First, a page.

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Professor Tolullah Oni


Professor Tolullah Oni is an urban epidemiologist at the Medical Research Council Epidemiology Unit and a Public Health Physician Scientist at the University of Cambridge, UK. She is also a Clinical Senior Research Fellow at the University of Cambridge Global Public Health Research programme. Moreover, she is an Associate Professor at the University of Cape Town (UCT), South Africa.

Oni was born in Lagos, the most populous city of Nigeria. When she was seven years old, she watched a television documentary about cardiac surgery, and has since then wanted to be a paediatric cardiac surgeon. Owing to this childhood dream of hers, she trained in medicine with international heath at University College London and received her bachelor’s in 2001.

While training as a house surgeon in different hospitals in the UK and Australia, starting with HIV work in London, where Oni aimed to research and understands what the drivers of the disease were and their impact on health. This interest of hers brought her to the University of Cape Town in South Africa, where she spent seven years in a research post studying TB diagnostics and working with HIV patients at the Institute of Infectious Disease and Molecular Medicine, subsequently getting her Master’s in Public Health (Epidemiology) during this period.

During that same period, Oni completed her PhD in 2012 from Imperial College London. After her time at UCT, she spent eleven years carrying out research in South Africa, where completed her Public Health Medical Speciality Training as a Fellow of the College of Public Health Medicine, South Africa in 2015. This was the first time she got a chance to understand populations and their health, which helped her realize that other factors also influence health. This motivated her to understand what these influences mean at a local, national and global level.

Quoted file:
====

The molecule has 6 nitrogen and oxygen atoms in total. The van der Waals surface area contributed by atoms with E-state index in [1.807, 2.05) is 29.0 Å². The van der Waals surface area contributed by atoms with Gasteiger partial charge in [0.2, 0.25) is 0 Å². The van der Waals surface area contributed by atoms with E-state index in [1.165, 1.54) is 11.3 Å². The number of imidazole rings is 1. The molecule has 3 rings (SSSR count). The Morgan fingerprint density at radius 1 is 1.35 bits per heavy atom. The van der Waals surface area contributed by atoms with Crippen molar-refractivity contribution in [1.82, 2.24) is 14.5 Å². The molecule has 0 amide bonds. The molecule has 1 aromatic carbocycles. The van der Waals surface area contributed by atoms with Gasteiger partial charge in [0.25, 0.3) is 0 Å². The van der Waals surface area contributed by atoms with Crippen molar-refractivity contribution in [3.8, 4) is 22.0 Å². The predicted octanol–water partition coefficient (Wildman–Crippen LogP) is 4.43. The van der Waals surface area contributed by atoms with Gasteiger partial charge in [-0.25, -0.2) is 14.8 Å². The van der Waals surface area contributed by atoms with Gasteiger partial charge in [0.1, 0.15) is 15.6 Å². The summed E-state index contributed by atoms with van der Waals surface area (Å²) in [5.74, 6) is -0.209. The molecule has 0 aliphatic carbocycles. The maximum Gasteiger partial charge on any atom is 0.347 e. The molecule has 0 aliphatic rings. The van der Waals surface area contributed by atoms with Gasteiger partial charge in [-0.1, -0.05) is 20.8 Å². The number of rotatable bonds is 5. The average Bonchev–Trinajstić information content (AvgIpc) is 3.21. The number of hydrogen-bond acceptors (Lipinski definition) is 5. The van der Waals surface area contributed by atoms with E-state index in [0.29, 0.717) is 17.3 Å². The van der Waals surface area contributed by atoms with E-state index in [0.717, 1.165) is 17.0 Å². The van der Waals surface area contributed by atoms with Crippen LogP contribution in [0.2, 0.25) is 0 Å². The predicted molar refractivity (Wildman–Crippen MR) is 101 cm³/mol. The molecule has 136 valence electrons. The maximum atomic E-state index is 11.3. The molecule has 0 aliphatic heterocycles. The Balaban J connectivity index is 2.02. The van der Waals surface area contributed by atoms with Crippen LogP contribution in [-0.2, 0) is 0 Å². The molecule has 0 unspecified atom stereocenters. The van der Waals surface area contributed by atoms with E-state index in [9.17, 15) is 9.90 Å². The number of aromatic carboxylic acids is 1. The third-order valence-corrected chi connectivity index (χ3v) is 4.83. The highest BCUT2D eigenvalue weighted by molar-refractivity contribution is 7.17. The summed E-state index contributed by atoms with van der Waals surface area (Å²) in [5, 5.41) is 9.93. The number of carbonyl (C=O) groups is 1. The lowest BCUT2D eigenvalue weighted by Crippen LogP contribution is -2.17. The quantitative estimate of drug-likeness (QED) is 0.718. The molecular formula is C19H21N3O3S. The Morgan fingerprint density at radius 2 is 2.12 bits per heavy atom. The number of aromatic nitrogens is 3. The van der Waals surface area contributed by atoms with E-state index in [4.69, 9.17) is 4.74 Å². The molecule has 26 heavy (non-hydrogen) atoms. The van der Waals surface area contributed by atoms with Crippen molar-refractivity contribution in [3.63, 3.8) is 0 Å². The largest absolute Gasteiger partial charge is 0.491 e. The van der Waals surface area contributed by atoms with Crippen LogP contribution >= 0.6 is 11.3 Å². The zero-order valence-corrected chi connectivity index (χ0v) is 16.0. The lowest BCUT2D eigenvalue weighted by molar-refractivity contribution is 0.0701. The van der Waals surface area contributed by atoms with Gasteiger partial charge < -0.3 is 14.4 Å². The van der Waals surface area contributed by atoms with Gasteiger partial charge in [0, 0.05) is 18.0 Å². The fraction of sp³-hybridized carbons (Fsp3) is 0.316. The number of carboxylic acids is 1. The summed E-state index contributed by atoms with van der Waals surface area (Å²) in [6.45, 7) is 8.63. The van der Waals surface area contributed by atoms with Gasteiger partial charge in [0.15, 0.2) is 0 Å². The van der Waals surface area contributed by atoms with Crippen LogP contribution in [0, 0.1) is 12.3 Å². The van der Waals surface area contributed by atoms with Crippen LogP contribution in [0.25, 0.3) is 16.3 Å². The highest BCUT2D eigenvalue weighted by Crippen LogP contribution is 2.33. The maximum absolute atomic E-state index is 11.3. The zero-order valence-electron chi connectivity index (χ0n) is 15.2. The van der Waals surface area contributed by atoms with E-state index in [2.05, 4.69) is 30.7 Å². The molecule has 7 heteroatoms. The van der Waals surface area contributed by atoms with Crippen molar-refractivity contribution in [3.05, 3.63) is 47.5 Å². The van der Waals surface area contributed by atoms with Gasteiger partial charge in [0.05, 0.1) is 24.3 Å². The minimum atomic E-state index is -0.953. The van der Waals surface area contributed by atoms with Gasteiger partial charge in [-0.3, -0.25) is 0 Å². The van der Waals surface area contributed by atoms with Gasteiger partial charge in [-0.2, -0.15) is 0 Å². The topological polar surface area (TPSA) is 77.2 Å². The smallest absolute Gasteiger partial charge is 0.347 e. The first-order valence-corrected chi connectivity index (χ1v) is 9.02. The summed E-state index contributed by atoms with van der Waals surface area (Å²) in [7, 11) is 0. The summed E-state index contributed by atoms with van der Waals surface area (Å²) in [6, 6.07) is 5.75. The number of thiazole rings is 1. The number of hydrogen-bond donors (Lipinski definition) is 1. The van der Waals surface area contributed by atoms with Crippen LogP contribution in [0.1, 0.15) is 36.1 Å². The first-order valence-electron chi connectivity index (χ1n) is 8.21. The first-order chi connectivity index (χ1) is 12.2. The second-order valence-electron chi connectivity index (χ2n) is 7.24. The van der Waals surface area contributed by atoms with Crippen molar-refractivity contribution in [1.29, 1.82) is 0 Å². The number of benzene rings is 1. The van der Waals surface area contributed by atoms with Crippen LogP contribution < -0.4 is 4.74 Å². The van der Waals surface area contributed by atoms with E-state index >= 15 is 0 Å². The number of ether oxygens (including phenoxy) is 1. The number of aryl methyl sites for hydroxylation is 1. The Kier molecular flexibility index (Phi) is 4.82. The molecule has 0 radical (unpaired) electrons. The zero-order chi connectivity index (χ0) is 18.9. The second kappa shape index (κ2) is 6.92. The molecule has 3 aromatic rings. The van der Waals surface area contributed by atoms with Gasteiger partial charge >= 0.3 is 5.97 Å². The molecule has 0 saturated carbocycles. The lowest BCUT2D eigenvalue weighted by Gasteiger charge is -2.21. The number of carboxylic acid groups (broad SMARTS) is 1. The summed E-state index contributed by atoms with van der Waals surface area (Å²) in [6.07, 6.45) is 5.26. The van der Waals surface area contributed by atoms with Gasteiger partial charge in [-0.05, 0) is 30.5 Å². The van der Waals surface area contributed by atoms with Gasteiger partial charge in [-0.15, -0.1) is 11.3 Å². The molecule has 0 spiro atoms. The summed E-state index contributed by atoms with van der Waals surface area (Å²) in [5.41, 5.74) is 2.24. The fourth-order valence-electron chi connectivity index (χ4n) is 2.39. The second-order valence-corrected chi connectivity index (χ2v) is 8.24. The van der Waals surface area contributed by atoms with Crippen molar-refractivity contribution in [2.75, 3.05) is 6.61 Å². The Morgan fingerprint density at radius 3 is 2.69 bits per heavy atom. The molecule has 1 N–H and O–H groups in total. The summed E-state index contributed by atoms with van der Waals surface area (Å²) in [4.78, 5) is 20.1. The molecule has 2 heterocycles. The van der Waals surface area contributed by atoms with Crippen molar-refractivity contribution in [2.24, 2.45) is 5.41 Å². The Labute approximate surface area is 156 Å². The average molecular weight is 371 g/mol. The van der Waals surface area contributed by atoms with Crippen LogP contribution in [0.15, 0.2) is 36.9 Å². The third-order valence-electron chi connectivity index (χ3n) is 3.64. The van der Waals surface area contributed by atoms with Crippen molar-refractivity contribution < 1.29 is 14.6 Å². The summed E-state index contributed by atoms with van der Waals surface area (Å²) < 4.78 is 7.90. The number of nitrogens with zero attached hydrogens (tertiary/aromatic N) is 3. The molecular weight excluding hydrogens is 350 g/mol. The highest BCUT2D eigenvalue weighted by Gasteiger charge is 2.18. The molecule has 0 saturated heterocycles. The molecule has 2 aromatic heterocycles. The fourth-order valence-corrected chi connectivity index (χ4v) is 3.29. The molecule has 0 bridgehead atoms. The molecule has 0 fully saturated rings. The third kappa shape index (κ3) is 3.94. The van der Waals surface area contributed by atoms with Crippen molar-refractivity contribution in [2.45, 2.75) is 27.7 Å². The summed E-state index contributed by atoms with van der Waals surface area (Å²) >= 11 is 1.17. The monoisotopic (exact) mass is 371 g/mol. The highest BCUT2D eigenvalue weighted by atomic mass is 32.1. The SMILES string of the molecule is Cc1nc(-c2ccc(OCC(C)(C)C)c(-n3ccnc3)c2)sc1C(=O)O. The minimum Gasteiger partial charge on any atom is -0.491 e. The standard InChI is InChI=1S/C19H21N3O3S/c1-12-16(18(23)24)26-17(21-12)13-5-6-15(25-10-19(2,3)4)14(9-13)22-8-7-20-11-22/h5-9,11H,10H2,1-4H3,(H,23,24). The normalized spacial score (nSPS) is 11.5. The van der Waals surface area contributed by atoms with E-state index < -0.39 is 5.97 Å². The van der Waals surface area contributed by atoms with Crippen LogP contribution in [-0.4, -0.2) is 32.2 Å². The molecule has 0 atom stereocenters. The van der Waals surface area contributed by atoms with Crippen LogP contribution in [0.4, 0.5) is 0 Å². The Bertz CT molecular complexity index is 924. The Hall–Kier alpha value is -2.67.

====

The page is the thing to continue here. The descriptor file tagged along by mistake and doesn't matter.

Currently, her research focusses on the link between chronic infectious and chronic non-infectious diseases, and the impact of the socio-economic and physical environment on the health profile of people living in urban but informal colonies.

Oni took up her current position at the School of Public Health and Family Medicine, UCT, in 2014 and is responsible for part of the medical school’s undergraduate teaching curriculum. She has successfully pushed for UCT to create its own intercalated BSc(Hons) on global public health, which is the first of its kind on the African continent.

Professor Oni has won numerous awards including election to the South African Young Academy of Science, where she currently serves as the co-chair of the Executive Committee. She was also elected to the Young Physicians Leadership Programme by the Inter-Academy Medical Panel and the World Academy of Science. She is a Next Einstein Forum Fellow and is a World Economic Forum Young Scientist. She also received the Claude Leon Merit and Carnegie “Next Generation of African Academics” research awards.

In South Africa, Oni established a Research Initiative for Cities Health and Equity (RICHE), conducting transdisciplinary urban health research, which is focused on generating evidence to support development and the implementation of healthy public policies in rapidly growing cities, with a focus on Africa. According to Oni, RICHE is a collaboration of researchers from UCT across different disciplines that speak to this idea of cities’ health, urban health and equity.

She has published over 40 manuscripts in high-impact journals, and has given presentations at international academic (urban health, HIV, TB) and non-academic meetings including the World Economic Forum (WEF) Annual Meeting, Davos, and the United Nations High Level Political Forum for Sustainable Development, New York.

She serves on many advisory boards including the African Academy of Science Open Research Platform and Future Earth. She is an editorial board member of Lancet Planetary Health, Cities and Health, and the Journal of Urban Health. She was profiled in the Lancet journal in 2016 and is also a Fellow of the Stellenbosch Institute for Advanced Study.

Oni attributes her success to her parents and family who have never made a career in the sciences. Her advice to young students is to find role models in their field and to not hesitate from contacting them to discuss their curiosities and research interests. She believes that academics often want to give back, and therefore, she connects with students by making herself accessible and by putting herself in their shoes.

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